Feature Article - January 2004
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Pool Profitability

Revenue-generating ideas to help keep your budget afloat

By Stacy St. Clair


Hyland Hills Water World knows what it takes to keep patrons coming back. The Colorado facility's creativity and keen business sense has helped it become the nation's largest publicly owned waterpark.

The 64-acre site has 42 attractions and 25,000 square feet of shaded structures. The park—which has won numerous awards for design and innovation—is the birthplace of the family water ride and the first themed, partially in-the-dark water ride.

The management adds a feature almost every year, including Storm in 2003. The million-dollar ride replicates a torrential downpour with amazing sound effects, replicas of toppled buildings and simulated thunder, lightening and wind.

Hyland Hills Park and Recreation officials came up with the concept during a brainstorming session with staff. The slide was then custom-built in keeping with their stormy theme.

"We're always looking at the industry and seeing what other parks are doing," says Joann Saitta, the district's marketing manager. "We've got some very creative people on our staff, and everyone's ideas are taken seriously."

The attraction, which proved wildly popular this past summer, is 700 feet long with a 60-foot vertical drop. It can handle nearly 1,000 people per hour.

The facility's commitment to new offerings has been enhanced by forward-thinking, cost-saving designs. The Storm, for example, was strategically placed to leverage the natural elevation and curvature of the land.

Officials intentionally built redundancy into a nearby pump so the ride easily could tap into to the pumps and share water with another attraction. The plan conserved roughly 150,000 gallons of water last season.

"That was a huge savings for us," Water World General Manager Steve Loose says.

The park's water conservation program is one of the most aggressive in the country. The rides have splash guards to keep water from spilling out, and the district has planted low-water use perennials in its award-winning floral displays.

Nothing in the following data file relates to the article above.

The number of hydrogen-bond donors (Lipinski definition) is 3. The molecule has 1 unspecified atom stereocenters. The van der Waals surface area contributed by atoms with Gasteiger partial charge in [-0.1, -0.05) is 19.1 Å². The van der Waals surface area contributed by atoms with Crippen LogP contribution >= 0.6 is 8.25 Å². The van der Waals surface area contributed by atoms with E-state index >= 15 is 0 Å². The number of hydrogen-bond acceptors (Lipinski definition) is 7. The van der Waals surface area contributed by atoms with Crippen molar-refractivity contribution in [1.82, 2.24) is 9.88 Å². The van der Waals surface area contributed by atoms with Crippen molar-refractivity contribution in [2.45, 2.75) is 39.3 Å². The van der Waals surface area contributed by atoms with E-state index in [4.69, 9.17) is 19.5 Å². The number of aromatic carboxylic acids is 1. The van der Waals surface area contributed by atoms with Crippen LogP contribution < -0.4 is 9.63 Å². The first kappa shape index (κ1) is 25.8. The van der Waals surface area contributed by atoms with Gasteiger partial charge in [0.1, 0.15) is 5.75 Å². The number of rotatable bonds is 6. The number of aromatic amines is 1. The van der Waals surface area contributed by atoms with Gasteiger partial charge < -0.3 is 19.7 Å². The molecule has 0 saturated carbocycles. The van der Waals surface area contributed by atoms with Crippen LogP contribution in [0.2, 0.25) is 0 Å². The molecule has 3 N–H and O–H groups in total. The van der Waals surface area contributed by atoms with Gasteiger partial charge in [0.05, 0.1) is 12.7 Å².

"By saving water, we're saving money," Loose says.

As such, the park has become the conservation model for North American waterparks. It's a role Hyland Hills officials take seriously.

"We want to set the tone," Saitta says.

Good to the Last Drop
The Hyland Hills Park and Recreation District in Colorado has saved thousands of dollars with an aggressive water conversation program. Here's a look at how they've saved water—and money.
  • Using reclaimed water for landscaping, saving millions of gallons of water per year
  • Planting low-water use perennials and xeroscaping in park and award-winning floral displays
  • Appointing a district-wide water conservation task force to recommend and monitor water conservation at all district facilities, including Water World
  • Using artificial turf instead of grass where feasible
  • Serving bottled soft drinks has saved more than 30,000 gallons of water per year because the beverages are not being poured over ice
  • Installing splash guards to keep water in attractions
  • Installing a computerized, wireless-controlled irrigation system that automatically shuts down when rainfall occurs or when there is a damaged irrigation head that could waste water
  • Continuously looking for new ways to save water